Fourier Series Example - A Complicated Function

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On this page, we'll look at finding the Fourier Series for a complicated function, f(t), shown in Figure 1.
tangent function

Figure 1. A Somewhat Complicated Function.

The mathematical description for the fundamental period (T=2 in this case) is given in Equation [1]:

complicated function
[Equation 1]

Again, we want to find the complex Fourier Coefficients from equation [1] on the complex coefficients page. However, this time, we can't evaluate the integral analytically. If you can evalute the integral of equation [1], you should stop studying math, go outside and get some sun.

In general, the Fourier Series coefficients can always be found - although sometimes it is done numerically. On this page, we'll use f(t) as an example, and numerically (computationally) find the Fourier Series coefficients.

The integral to evaluate the c_n values can be done rather simply. The code I used was done in Matlab, although you could use pretty much anything (C, Java, python, etc). The code is here, if you want to see it. The first three coefficients are easily found: c0 = 0.9124, c1 = c(-1) = 3.6935. The first three coefficients, compared to the original f(t) is shown in Figure 2:

first 3 terms of Fourier expansion

Figure 2. Original f(t) and the first 3 terms of the Fourier Expansion.

Going further, the first 21 terms (n=-10, -9, ..., 9, 10) are shown in Figure 3:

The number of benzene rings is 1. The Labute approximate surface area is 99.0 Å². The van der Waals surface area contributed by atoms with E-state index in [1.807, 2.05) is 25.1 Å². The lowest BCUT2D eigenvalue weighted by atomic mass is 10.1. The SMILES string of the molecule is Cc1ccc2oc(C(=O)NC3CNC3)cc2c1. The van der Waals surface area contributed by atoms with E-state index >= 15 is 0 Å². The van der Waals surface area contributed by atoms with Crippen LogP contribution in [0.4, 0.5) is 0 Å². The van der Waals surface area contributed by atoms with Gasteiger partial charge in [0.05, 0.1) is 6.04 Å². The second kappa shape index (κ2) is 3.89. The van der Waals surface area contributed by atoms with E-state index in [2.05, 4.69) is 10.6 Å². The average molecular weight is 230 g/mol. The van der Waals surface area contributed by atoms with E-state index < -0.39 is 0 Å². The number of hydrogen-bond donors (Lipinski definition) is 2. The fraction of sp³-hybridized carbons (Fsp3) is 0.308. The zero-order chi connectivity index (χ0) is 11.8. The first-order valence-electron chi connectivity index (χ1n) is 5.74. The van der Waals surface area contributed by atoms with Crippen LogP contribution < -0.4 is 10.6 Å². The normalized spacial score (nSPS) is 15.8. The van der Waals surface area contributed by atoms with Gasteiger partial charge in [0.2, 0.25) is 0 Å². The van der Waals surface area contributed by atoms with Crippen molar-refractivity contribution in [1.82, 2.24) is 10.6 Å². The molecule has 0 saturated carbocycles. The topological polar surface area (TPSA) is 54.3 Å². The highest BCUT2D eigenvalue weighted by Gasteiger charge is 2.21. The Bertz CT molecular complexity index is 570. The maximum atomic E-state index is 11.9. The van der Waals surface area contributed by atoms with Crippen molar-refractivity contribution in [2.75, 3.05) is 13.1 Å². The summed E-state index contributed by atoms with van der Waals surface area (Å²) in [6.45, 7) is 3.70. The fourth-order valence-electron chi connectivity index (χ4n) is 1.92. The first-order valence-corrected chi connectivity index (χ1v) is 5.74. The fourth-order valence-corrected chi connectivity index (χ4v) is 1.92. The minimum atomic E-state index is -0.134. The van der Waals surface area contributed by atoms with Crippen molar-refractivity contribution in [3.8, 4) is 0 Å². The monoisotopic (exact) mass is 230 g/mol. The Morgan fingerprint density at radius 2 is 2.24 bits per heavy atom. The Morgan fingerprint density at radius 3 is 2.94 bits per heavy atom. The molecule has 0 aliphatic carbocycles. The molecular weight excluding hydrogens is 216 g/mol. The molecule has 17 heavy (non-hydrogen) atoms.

first 10 terms of Fourier expansion

Figure 3. Original f(t) and the first 21 terms of the Fourier Expansion.

The series is converging on the original function. If you plot roughly 100 terms, the Fourier series expansion is more or less indistinguishable from f(t).

To get an idea of how the coefficients are changing, here is a plot of the magnitude of the c_n, n=1,2,...,30. The figures shown how rapidly the c_n die off as n increases. The top graph of Figure 4 is the magnitude of the cn, using a linear scale. The lower graph of Figure 4 is the same plot, but on a log scale, to show the falloff more clearly.

falloff of Fourier Series coefficients with n

Figure 4. Magnitude of Fourier Series Coefficients Versus n. The top graph is using a linear scale; the lower graph uses a log scale of the same function.

To understand how closely a series has converged to the original function, in the next section we will look at mean squared error.

Next: Mean Squared Error (MSE)

Previous: Fourier Series Example - The Saw Function

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